1. An easement allows a landowner the right to use the land of another. It can be positive, e.g. a right to use a path over their land, or negative (not requiring any action by the claimant), e.g. a right to light.
2. It is a right that attaches to a piece of land and is not personal to the user.
3. The defining characteristics of an easement are laid down in Re Ellenborough Park (1956):
there must be a dominant tenement (land to take the benefit) and a servient tenement (land to carry the burden);
the easement must accommodate the dominant tenement (this means that it must benefit the land and not personally benefit the landowner) (Hill v Tupper (1863), Moody v Steggles (1879));
The essence of an easement is that it exists for the reasonable and comfortable enjoyment of the dominant tenement (Moncrieff v Jamieson and others (2007), Lord Hope);
the two plots of land should be close to each other (Bailey v Stephens (1862));
the dominant and servient tenements must be owned by different persons (you cannot have an easement over your own land but a tenant can have an easement over his landlord’s land);
the easement must be capable of forming the subject matter of the grant:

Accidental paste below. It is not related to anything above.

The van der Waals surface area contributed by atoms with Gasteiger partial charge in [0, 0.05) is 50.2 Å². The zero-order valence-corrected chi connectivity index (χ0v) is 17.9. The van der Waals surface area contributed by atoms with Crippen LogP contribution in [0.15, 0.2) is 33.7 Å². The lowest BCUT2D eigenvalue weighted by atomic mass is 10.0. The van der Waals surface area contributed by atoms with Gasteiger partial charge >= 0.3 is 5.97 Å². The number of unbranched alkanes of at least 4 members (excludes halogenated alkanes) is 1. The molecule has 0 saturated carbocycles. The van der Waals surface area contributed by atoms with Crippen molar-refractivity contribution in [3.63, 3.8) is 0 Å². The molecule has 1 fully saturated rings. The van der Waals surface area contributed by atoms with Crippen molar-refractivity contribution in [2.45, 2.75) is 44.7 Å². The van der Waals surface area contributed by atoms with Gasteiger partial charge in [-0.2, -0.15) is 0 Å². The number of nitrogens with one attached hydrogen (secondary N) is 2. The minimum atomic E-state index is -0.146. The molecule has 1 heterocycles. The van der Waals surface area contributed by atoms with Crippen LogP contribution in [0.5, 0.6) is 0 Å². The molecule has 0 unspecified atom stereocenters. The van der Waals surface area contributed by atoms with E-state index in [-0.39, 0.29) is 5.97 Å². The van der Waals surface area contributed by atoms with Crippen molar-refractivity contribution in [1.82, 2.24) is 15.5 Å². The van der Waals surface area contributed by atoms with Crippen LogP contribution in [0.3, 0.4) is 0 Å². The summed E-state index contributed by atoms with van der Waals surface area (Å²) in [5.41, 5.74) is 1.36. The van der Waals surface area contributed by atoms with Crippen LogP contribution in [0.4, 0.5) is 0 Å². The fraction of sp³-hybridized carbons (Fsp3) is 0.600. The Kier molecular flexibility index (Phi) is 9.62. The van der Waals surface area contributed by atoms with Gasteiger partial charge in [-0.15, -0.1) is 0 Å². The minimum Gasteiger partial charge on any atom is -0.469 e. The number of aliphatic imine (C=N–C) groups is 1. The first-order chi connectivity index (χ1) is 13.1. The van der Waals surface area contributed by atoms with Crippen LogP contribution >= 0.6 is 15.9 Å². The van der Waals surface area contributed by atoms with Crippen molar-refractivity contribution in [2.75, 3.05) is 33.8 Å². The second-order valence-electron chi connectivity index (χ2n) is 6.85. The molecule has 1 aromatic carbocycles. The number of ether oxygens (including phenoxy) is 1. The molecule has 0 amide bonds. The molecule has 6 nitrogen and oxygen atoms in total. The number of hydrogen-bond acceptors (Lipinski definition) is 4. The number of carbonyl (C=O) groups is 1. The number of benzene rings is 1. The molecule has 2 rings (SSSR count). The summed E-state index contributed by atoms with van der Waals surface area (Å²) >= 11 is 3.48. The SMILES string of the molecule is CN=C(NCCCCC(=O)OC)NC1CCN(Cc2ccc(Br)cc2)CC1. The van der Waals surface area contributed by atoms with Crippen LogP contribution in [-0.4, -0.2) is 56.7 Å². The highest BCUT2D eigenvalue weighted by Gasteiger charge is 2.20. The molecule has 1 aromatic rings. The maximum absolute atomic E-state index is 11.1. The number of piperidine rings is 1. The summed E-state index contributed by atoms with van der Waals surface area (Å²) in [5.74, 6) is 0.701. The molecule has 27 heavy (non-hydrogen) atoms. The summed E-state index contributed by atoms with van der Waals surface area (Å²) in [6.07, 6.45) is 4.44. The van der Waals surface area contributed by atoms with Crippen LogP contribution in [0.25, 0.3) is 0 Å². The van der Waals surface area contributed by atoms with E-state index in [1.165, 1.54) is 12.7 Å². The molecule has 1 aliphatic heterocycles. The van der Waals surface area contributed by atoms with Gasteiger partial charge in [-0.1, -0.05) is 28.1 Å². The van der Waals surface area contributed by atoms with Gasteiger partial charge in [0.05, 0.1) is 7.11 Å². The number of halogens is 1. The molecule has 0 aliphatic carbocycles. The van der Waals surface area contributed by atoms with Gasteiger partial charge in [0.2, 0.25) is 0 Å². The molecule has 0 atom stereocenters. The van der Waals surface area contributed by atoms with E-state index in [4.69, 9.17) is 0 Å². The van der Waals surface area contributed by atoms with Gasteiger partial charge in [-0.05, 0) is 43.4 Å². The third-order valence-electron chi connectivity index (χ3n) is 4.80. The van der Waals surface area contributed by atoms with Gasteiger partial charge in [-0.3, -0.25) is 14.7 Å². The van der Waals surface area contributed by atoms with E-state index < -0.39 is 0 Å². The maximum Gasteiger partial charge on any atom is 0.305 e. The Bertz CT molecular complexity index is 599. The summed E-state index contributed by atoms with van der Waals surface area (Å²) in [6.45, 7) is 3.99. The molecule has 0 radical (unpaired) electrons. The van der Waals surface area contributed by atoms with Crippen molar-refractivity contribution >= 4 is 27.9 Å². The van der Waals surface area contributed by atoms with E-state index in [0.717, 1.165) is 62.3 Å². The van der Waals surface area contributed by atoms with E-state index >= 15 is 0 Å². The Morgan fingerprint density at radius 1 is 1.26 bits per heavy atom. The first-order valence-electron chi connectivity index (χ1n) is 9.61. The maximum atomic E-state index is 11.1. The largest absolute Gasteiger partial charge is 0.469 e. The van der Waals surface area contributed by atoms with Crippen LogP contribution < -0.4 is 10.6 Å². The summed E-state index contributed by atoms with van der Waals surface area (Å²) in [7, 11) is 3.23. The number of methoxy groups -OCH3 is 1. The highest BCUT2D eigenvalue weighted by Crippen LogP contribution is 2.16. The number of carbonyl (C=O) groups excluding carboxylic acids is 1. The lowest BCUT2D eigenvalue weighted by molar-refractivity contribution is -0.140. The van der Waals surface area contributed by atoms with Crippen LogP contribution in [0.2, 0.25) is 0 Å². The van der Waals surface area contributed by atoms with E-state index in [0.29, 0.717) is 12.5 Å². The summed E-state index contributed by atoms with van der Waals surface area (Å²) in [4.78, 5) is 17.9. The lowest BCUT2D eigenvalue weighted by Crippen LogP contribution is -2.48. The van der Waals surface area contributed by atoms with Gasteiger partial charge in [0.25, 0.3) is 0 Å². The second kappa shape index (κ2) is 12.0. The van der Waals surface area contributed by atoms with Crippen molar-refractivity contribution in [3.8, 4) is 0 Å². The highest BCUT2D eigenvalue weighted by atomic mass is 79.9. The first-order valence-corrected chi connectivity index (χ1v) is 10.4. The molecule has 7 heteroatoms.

i) there must be a capable grantor and grantee, i.e. people who can grant and receive the benefit of an easement;
ii) it must be sufficiently definite, e.g. you cannot have an easement of a good view (Aldred’s Case (1610)) or an easement of good television reception (Hunter v Canary Wharf (1997));
iii) the right must be within the general nature of the rights traditionally recognised as easements (Dyce v Lady James Hay (1852));
iv) the right must not deprive the servient owner of all enjoyment of their property. A right of vehicular access may carry with it a right to park if it was necessary for the enjoyment of the easement (Moncrieff v Jamieson (2007)). An easement must not prevent any use by the landowner of his land but an easement may be upheld even if it severely limits the potential use of a landowner’s property (Virda v Chana and Another (2008)).
1. The right must not impose any positive burden on the servient owner.
The duty to fence and to keep the fence in repair is an exception (Crow v Wood (1971)).
A landlord may have to maintain services for a tenant (Liverpool City Council v Irwin (1977)).
2. An easement must not amount to exclusive use (Copeland v Greehalf (1952)). Storage in a cellar was held to be exclusive use in Grigsby v Melville (1972) because it was a right to unlimited storage within a confined or defined space. Compare Wright v Macadam (1949), where an easement was upheld for a tenant who kept her coal in a shed preventing the landowner from any enjoyment of the shed for himself.
3. The right to park can be an easement so long as it is not exclusive use of the property and did not deprive the owner of use of his/her property (Batchelor v Marlow (2001)). In London & Blenheim Estates Ltd v Ladbroke Retail Parks Ltd (1992), it was held that parking in a general area or for a limited period of time could constitute an easement. Parking in a designated space may also be upheld.